Author(s): Peavy GM, Salmon DP, Jacobson MW, Hervey A, Gamst AC,
Abstract Share this page
Abstract OBJECTIVE: The literature provides evidence of a strong relationship between greater stress and memory loss, but few studies have examined this relationship with both variables measured over time. The authors sought to determine the prospective association between subjective and objective measures of chronic stress and rate of memory decline in cognitively normal and mildly impaired older adults. METHOD: This longitudinal study was conducted at a university research center and included 61 cognitively normal subjects and 41 subjects with mild cognitive impairment (ages 65-97). Fifty-two subjects were followed for up to 3 years (mean=2 years) and received repeated stress and cognitive assessments. Exclusion criteria were dementia, significant medical or psychiatric conditions, and medication use (e.g., corticosteroids) that might affect cortisol level or cognitive functioning. The main outcome measure was a regression-based slope reflecting performance change on tests of global cognition and episodic memory as a function of baseline diagnosis, recent life events, and salivary cortisol. Examiners were blind to stress ratings and cortisol levels at the time of cognitive testing. RESULTS: Higher event-based stress ratings collected over the follow-up period were associated with faster cognitive decline in subjects with mild cognitive impairment but not in cognitively normal subjects. In contrast, higher cortisol levels were associated with slower cognitive decline in subjects with mild cognitive impairment but not in cognitively normal subjects. CONCLUSIONS: Chronic stress affects cognitive functioning differently in cognitively normal subjects and those with mild cognitive impairment. Cortisol, while likely to have neurotoxic effects over time, may enhance cognitive functioning in older adults compromised by existing cognitive deficits.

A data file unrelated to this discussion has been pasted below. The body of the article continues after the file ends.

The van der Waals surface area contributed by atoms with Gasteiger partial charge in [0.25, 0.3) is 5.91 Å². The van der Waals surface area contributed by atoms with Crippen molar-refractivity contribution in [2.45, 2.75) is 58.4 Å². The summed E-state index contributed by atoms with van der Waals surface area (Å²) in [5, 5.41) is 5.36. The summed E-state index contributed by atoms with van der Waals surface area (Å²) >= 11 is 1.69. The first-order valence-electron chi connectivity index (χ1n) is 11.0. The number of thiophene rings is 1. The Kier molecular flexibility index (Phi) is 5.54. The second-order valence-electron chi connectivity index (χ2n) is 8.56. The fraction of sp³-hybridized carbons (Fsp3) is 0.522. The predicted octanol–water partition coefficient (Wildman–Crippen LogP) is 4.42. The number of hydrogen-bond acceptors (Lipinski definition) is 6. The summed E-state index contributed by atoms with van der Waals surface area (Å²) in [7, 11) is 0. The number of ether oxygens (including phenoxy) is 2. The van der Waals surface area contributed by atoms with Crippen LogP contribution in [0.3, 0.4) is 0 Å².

This article was published in Am J Psychiatry
and referenced in Journal of Gerontology & Geriatric Research